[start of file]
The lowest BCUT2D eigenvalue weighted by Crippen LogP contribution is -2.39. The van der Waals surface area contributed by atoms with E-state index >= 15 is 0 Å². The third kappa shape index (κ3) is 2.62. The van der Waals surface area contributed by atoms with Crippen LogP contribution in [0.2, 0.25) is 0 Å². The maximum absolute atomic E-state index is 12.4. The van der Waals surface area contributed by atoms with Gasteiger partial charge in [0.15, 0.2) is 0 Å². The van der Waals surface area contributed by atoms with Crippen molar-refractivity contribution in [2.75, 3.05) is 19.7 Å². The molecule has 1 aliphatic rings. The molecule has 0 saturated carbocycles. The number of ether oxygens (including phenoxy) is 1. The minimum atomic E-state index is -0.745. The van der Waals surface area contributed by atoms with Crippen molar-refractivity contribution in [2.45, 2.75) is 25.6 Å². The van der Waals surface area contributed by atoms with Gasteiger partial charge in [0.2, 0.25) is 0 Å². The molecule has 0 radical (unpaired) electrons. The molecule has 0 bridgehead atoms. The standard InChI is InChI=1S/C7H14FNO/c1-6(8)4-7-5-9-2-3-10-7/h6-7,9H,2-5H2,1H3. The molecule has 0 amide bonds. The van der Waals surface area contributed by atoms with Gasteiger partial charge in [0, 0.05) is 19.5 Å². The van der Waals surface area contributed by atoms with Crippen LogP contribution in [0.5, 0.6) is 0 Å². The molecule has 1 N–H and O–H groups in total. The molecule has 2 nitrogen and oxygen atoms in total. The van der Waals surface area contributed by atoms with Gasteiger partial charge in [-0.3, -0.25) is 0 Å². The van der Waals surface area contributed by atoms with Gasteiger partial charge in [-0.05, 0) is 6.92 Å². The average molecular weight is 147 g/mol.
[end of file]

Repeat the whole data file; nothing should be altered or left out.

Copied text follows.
The lowest BCUT2D eigenvalue weighted by Crippen LogP contribution is -2.39. The van der Waals surface area contributed by atoms with E-state index >= 15 is 0 Å². The third kappa shape index (κ3) is 2.62. The van der Waals surface area contributed by atoms with Crippen LogP contribution in [0.2, 0.25) is 0 Å². The maximum absolute atomic E-state index is 12.4. The van der Waals surface area contributed by atoms with Gasteiger partial charge in [0.15, 0.2) is 0 Å². The van der Waals surface area contributed by atoms with Crippen molar-refractivity contribution in [2.75, 3.05) is 19.7 Å². The molecule has 1 aliphatic rings. The molecule has 0 saturated carbocycles. The number of ether oxygens (including phenoxy) is 1. The minimum atomic E-state index is -0.745. The van der Waals surface area contributed by atoms with Crippen molar-refractivity contribution in [2.45, 2.75) is 25.6 Å². The van der Waals surface area contributed by atoms with Gasteiger partial charge in [0.2, 0.25) is 0 Å². The molecule has 0 radical (unpaired) electrons. The molecule has 0 bridgehead atoms. The standard InChI is InChI=1S/C7H14FNO/c1-6(8)4-7-5-9-2-3-10-7/h6-7,9H,2-5H2,1H3. The molecule has 0 amide bonds. The van der Waals surface area contributed by atoms with Gasteiger partial charge in [0, 0.05) is 19.5 Å². The van der Waals surface area contributed by atoms with Crippen LogP contribution in [0.5, 0.6) is 0 Å². The molecule has 1 N–H and O–H groups in total. The molecule has 2 nitrogen and oxygen atoms in total. The van der Waals surface area contributed by atoms with Gasteiger partial charge in [-0.3, -0.25) is 0 Å². The van der Waals surface area contributed by atoms with Gasteiger partial charge in [-0.05, 0) is 6.92 Å². The average molecular weight is 147 g/mol.